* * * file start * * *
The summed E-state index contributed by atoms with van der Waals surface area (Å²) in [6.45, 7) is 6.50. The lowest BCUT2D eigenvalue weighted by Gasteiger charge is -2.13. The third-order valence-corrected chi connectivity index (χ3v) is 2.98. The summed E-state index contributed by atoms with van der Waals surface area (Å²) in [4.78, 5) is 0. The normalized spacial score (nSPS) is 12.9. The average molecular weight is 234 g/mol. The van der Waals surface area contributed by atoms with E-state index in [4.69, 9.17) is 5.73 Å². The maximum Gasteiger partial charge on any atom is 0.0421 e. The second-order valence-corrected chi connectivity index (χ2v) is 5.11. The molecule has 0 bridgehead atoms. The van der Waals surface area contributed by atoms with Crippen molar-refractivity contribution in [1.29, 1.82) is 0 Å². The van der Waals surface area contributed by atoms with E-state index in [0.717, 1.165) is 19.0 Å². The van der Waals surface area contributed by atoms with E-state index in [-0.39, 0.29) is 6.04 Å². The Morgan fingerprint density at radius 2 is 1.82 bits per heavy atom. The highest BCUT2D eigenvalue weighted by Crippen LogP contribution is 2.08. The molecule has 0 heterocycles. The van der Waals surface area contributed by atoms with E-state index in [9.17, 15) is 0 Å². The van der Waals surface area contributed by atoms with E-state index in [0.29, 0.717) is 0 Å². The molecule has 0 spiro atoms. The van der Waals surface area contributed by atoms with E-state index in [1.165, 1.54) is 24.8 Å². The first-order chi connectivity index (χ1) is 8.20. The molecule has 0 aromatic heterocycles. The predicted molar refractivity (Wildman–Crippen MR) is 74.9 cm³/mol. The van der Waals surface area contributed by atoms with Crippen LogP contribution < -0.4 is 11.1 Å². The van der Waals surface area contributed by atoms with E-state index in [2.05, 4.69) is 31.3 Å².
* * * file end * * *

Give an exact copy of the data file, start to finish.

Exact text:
The summed E-state index contributed by atoms with van der Waals surface area (Å²) in [6.45, 7) is 6.50. The lowest BCUT2D eigenvalue weighted by Gasteiger charge is -2.13. The third-order valence-corrected chi connectivity index (χ3v) is 2.98. The summed E-state index contributed by atoms with van der Waals surface area (Å²) in [4.78, 5) is 0. The normalized spacial score (nSPS) is 12.9. The average molecular weight is 234 g/mol. The van der Waals surface area contributed by atoms with E-state index in [4.69, 9.17) is 5.73 Å². The maximum Gasteiger partial charge on any atom is 0.0421 e. The second-order valence-corrected chi connectivity index (χ2v) is 5.11. The molecule has 0 bridgehead atoms. The van der Waals surface area contributed by atoms with Crippen molar-refractivity contribution in [1.29, 1.82) is 0 Å². The van der Waals surface area contributed by atoms with E-state index in [0.717, 1.165) is 19.0 Å². The van der Waals surface area contributed by atoms with E-state index in [-0.39, 0.29) is 6.04 Å². The Morgan fingerprint density at radius 2 is 1.82 bits per heavy atom. The highest BCUT2D eigenvalue weighted by Crippen LogP contribution is 2.08. The molecule has 0 heterocycles. The van der Waals surface area contributed by atoms with E-state index in [9.17, 15) is 0 Å². The van der Waals surface area contributed by atoms with E-state index in [0.29, 0.717) is 0 Å². The molecule has 0 spiro atoms. The van der Waals surface area contributed by atoms with E-state index in [1.165, 1.54) is 24.8 Å². The first-order chi connectivity index (χ1) is 8.20. The molecule has 0 aromatic heterocycles. The predicted molar refractivity (Wildman–Crippen MR) is 74.9 cm³/mol. The van der Waals surface area contributed by atoms with Crippen LogP contribution < -0.4 is 11.1 Å². The van der Waals surface area contributed by atoms with E-state index in [2.05, 4.69) is 31.3 Å².